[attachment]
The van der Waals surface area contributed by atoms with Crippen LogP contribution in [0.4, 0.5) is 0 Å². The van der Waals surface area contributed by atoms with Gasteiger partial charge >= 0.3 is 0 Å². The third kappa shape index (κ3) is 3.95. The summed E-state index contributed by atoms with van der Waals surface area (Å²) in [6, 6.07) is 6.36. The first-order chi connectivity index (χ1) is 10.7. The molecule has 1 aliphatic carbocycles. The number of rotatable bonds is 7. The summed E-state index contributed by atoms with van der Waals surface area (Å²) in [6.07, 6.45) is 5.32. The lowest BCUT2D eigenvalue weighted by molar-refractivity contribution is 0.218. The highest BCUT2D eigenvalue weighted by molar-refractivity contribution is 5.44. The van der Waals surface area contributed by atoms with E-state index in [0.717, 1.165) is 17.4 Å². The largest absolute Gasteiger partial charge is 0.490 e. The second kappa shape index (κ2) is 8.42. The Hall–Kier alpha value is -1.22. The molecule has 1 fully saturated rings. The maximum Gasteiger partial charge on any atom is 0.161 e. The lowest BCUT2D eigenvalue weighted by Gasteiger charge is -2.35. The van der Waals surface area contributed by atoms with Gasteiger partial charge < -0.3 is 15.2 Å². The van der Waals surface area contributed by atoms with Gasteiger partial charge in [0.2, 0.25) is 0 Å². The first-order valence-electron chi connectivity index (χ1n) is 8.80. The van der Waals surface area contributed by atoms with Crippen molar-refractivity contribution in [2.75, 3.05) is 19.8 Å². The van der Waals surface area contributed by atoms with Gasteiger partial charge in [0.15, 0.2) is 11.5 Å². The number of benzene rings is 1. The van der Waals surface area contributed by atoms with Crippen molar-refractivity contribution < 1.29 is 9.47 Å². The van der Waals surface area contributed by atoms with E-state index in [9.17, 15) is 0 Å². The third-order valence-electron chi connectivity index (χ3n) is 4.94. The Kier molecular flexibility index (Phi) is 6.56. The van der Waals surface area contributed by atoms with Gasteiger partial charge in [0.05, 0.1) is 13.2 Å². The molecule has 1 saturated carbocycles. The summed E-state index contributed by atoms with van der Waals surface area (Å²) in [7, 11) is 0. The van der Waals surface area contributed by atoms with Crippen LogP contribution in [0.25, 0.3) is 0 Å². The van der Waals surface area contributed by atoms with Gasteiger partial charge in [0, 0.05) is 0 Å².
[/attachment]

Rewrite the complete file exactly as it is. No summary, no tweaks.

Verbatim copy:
The van der Waals surface area contributed by atoms with Crippen LogP contribution in [0.4, 0.5) is 0 Å². The van der Waals surface area contributed by atoms with Gasteiger partial charge >= 0.3 is 0 Å². The third kappa shape index (κ3) is 3.95. The summed E-state index contributed by atoms with van der Waals surface area (Å²) in [6, 6.07) is 6.36. The first-order chi connectivity index (χ1) is 10.7. The molecule has 1 aliphatic carbocycles. The number of rotatable bonds is 7. The summed E-state index contributed by atoms with van der Waals surface area (Å²) in [6.07, 6.45) is 5.32. The lowest BCUT2D eigenvalue weighted by molar-refractivity contribution is 0.218. The highest BCUT2D eigenvalue weighted by molar-refractivity contribution is 5.44. The van der Waals surface area contributed by atoms with E-state index in [0.717, 1.165) is 17.4 Å². The largest absolute Gasteiger partial charge is 0.490 e. The second kappa shape index (κ2) is 8.42. The Hall–Kier alpha value is -1.22. The molecule has 1 fully saturated rings. The maximum Gasteiger partial charge on any atom is 0.161 e. The lowest BCUT2D eigenvalue weighted by Gasteiger charge is -2.35. The van der Waals surface area contributed by atoms with Gasteiger partial charge < -0.3 is 15.2 Å². The van der Waals surface area contributed by atoms with Gasteiger partial charge in [0.2, 0.25) is 0 Å². The first-order valence-electron chi connectivity index (χ1n) is 8.80. The van der Waals surface area contributed by atoms with Crippen molar-refractivity contribution in [2.75, 3.05) is 19.8 Å². The van der Waals surface area contributed by atoms with Gasteiger partial charge in [0.15, 0.2) is 11.5 Å². The number of benzene rings is 1. The van der Waals surface area contributed by atoms with Crippen molar-refractivity contribution < 1.29 is 9.47 Å². The van der Waals surface area contributed by atoms with E-state index in [9.17, 15) is 0 Å². The third-order valence-electron chi connectivity index (χ3n) is 4.94. The Kier molecular flexibility index (Phi) is 6.56. The van der Waals surface area contributed by atoms with Gasteiger partial charge in [0.05, 0.1) is 13.2 Å². The molecule has 1 saturated carbocycles. The summed E-state index contributed by atoms with van der Waals surface area (Å²) in [7, 11) is 0. The van der Waals surface area contributed by atoms with Crippen LogP contribution in [0.25, 0.3) is 0 Å². The van der Waals surface area contributed by atoms with Gasteiger partial charge in [0, 0.05) is 0 Å².